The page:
Elizabeth Stevens on The Recovery of Costs in the Small Claims Track
Articles | Mon 24th Apr, 2017
As personal injury practitioners will be only too aware, the recovery of costs in the Small Claims Track is extremely limited. The only way that a party can hope to recover more than the minimal sums prescribed in CPR r.27.14 is to demonstrate that the other side has “behaved unreasonably” (CPR r.27.14(2)(g)). Until recently, the meaning of unreasonable behaviour in this context had been unclear.
The Court of Appeal has now provided some much needed guidance in the case of Dammermann v Lanyon Bowdler LLP  EWCA Civ 269. While stressing that it will always be a highly fact-sensitive determination, Longmore and McFarlane LJJ considered that the test for wasted costs, as expressed by Bingham MR in Ridehalgh v Horsefield, provides sufficient guidance as to the meaning of the word “unreasonably”. Although the decision in this case, relates to small claims track appeal, the clarification provided will apply generally to CPR r.27.14(2)(g). Their Lordships said as follows:
“(2) ‘Unreasonable behaviour’ in relation to costs in Small Claims Track appeals
30 Before doing so it is necessary to refer to the invitation made by Vos LJ, when granting permission to appeal, to consider the proper meaning of CPR Part 27.14 (2)(g). We doubt if we can usefully give general guidance in relation to the circumstances in which it will be appropriate for a court to decide whether a party “has behaved unreasonably” since all such cases must be highly fact-sensitive. In the somewhat different context of the jurisdiction to order a party’s legal (or other) representative to meet what are called “wasted costs” …defined as costs incurred “as a result of any improper, unreasonable or negligent act or omission” of such representative, the court speaking through Sir Thomas Bingham MR said:-
“… conduct cannot be described as unreasonable simply because it leads in the event to an unsuccessful result or because other more cautious legal representatives would have acted differently. The acid test is whether the conduct permits of a reasonable explanation. If so, the course adopted may be regarded as optimistic and as reflecting in a practitioner’s judgment, but it is not unreasonable,” see Ridehalgh v Horsefield  Ch 205, 232F.
31 While we would not wish to incorporate all the learning about wasted costs orders into decisions under CPR Part 27.14 (2)(g), we think that the above dictum should give sufficient guidance on the word “unreasonably” to district judges and circuit judges dealing with cases allocated to the Small Claims Track. Ridehalgh was, of course, dealing with acts or omissions of legal representatives but the meaning of “unreasonably” cannot be different when applied to litigants in person in Small Claims cases. Litigants in person should not be in a better position than legal representatives but neither should they be in any worse position than such representatives.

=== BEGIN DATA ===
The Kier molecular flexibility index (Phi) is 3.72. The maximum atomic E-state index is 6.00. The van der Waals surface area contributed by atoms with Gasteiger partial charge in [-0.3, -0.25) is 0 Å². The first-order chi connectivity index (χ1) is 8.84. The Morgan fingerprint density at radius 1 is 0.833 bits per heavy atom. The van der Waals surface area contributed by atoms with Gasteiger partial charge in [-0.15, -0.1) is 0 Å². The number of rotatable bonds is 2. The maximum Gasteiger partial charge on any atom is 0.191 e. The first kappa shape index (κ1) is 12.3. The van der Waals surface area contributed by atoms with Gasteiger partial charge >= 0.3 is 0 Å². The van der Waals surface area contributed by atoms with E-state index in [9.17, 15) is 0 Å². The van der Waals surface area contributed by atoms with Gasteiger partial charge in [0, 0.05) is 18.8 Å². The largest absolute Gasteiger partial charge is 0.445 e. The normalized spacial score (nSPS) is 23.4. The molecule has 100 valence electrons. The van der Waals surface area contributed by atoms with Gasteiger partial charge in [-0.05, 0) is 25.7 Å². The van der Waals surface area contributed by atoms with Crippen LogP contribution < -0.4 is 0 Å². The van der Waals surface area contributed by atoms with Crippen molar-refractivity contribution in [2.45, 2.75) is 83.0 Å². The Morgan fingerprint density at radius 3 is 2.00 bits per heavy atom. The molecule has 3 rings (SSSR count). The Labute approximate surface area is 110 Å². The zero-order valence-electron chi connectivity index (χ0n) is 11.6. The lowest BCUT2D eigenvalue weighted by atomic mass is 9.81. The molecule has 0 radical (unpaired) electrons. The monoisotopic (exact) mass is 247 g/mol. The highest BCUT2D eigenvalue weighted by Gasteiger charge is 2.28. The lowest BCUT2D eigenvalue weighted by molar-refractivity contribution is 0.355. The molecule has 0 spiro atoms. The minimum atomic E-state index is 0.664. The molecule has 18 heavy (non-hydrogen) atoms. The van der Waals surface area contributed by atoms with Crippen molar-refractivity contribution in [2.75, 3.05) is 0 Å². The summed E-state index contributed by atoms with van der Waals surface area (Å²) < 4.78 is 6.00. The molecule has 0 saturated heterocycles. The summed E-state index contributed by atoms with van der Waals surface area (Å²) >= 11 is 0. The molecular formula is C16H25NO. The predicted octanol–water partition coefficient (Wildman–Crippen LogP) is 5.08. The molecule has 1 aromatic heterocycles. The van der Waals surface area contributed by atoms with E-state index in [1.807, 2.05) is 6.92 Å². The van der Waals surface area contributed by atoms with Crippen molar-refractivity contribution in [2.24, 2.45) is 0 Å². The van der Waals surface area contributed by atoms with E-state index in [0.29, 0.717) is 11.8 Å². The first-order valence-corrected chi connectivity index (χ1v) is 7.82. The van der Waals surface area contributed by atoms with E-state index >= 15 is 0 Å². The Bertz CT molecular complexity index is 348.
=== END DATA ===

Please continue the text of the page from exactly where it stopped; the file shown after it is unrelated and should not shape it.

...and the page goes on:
32 The only other thing we can usefully add is that it would be unfortunate if litigants were too easily deterred from using the Small Claims Track by the risk of being held to have behaved unreasonably and thus rendering themselves liable for costs. The rules could have provided that on appeal the normal rules as to costs should prevail, but Part 27.14(2) applies in terms of costs relating to an appeal; an appellate court should, therefore, be wary of ordering costs on appeal to be paid if they were not ordered below, unless circumstances on appeal are truly different.”
This is especially timely guidance. Despite the Government’s recent announcement that they will be scrapping the Prison and Courts Bill, which was due to increase the small claims limit for RTA-related personal injury claims to £5,000 and for other personal injury claims to £2,000, it seems likely that this reprieve for claimant practitioners will be short-lived. Unlike some of the other proposed reforms, the changes to the small claims limit would only require secondary legislation and were seemingly included within the Bill as a matter of convenience. The spectre of small claims reform will continue to loom large and further clarity as to the costs position on this track is therefore particularly welcome.